If the findings are causally unrelated, there are several possible reasons for this association (Box 1). First, as the authors speculate, rising BP may be a manifestation of endothelin excess that is associated with endothelial dysfunction and atherosclerosis which may manifest in the observed increased mortality 31. Second, the observed increase in mortality was limited to patients with low normal pre-HD BP who also had rising peridialytic BP. These patients often are clinically dwindling due to advanced chronic disease. In fact, the patients with rising peridialytic systolic BP [DB1] are noted by Inrig et al to have significantly lower interdialytic weight gain and serum phosphorus, consistent with decreased oral intake. Similarly, these patients have significantly lower body mass index and serum creatinine, consistent with more wasting than those patients without a rise in peridialytic BP. Lastly they are noted to have significantly lower serum albumin, consistent with more inflammation. Perhaps the increased mortality in this population is due to advanced chronic illness that isn’t accounted for in the statistical adjustments 32. Third, patients with normal pre-HD systolic BP may also be more prone to intradialytic hypotension than the rest of the HD population, which might in turn be prevented or treated with hypernatremic dialysate, frequent cessation of ultrafiltration, and saline infusions. These interventions can result in an increased post-HD systolic BP and leave the patient volume overloaded, which itself is another potential etiology of the observed increased mortality. Unfortunately, intradialytic BP recordings weren’t available for investigation of intradialytic hypotensive episodes. Fourth, if these patients start HD with a normal systolic BP and finish with a higher systolic BP, their systolic BP must necessarily decrease in the interdialytic period back down to a normal value prior to their next HD session. This decreasing BP in the interdialytic period is a potential marker of volume excess 33. Given the study design we don’t have measurements of the volume state or the level of their left ventricular function, either of which can predict mortality 34. Fifth, we do not know how reproducible the observed rises in peridialytic BP recordings are, as they are from only three consecutive HD sessions and peridialytic BP recordings themselves are prone to high variability 24.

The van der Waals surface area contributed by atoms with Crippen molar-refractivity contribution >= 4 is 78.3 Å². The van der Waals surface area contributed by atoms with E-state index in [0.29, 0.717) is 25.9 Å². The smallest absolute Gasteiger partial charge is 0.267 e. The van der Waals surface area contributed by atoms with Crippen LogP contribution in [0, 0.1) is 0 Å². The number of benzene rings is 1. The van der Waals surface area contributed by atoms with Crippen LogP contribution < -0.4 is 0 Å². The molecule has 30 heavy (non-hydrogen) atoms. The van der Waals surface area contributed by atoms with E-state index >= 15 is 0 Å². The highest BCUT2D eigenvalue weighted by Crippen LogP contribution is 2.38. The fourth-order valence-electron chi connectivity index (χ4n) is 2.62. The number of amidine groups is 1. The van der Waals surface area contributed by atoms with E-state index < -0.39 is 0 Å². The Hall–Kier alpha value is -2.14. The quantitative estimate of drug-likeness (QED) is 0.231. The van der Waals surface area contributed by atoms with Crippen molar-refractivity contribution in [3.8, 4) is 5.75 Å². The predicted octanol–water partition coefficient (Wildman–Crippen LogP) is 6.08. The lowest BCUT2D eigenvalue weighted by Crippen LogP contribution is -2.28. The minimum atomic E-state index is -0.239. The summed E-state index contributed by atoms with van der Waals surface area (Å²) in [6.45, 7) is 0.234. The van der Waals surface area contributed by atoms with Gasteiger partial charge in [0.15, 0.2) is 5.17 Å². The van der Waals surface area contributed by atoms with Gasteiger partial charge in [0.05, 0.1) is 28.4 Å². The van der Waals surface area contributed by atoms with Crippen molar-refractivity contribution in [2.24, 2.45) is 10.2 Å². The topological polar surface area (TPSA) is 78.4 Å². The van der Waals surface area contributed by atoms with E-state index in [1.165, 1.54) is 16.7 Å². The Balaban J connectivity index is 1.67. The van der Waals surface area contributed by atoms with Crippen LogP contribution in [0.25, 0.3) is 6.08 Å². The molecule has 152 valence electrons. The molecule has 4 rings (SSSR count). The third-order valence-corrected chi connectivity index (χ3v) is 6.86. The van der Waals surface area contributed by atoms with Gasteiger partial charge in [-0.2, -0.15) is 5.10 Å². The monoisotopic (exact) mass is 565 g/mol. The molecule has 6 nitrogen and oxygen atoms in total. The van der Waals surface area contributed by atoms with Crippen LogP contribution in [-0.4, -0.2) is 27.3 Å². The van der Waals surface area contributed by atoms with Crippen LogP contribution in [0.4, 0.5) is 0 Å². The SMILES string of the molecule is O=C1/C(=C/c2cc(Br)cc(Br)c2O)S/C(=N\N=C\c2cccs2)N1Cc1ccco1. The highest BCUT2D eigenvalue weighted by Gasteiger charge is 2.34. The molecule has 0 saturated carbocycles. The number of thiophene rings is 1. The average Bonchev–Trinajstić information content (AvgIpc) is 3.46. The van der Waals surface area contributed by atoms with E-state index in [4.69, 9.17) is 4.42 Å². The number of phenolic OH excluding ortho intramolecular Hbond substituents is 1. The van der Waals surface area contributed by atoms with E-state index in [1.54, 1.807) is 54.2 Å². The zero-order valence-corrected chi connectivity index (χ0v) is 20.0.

Abbreviations: HD, hemodialysis; BP, blood pressure.
Not withstanding these limitations, the paper by Inrig et al is important because it calls attention to BP assessment in HD patients, and it looks beyond conventional peridialytic BP to analyzing patterns of peridialytic BP. Whereas interdialytic ambulatory BP measurement is the gold standard for the diagnosis of hypertension in HD patients, its implementation can be difficult and it isn’t readily available in most HD units. The routine use of peridialytic BP measurement represents the other end of the spectrum, as these BP recordings are easily obtained but have lesser reproducibility and utility. The median of intradialytic BP measurements and peridialytic BP recordings may represent an acceptable compromise between utility and practicality.
With respect to intradialytic BP measurements, additional studies are required on multiple fronts. First, larger studies are needed to confirm the diagnostic performance of intradialytic BP recordings. Second, it is unknown whether intradialytic BP correlates with end organ damage or hard outcomes such as cardiovascular events and mortality. Third, just as this study focuses on the pattern of peridialytic BP, and as patterns of interdialytic ambulatory BP appear to be associated with volume status and arterial stiffness 35, the pattern of intradialytic BP warrants further investigation.
There is still no consensus on the best overall measure of BP in HD patients from the point of view of patients, practitioners, or the healthcare system, but based on current evidence we must look beyond routine peridialytic BP. Intradialytic BP is one candidate for a compromise between scientific rigor and everyday ease-of-use. However, a paradigm shift appears to be indicated 36; BP obtained during dialysis should be used to ensure hemodynamic stability and home BP monitoring for diagnosing and treating hypertension among hemodialysis patients 3,37.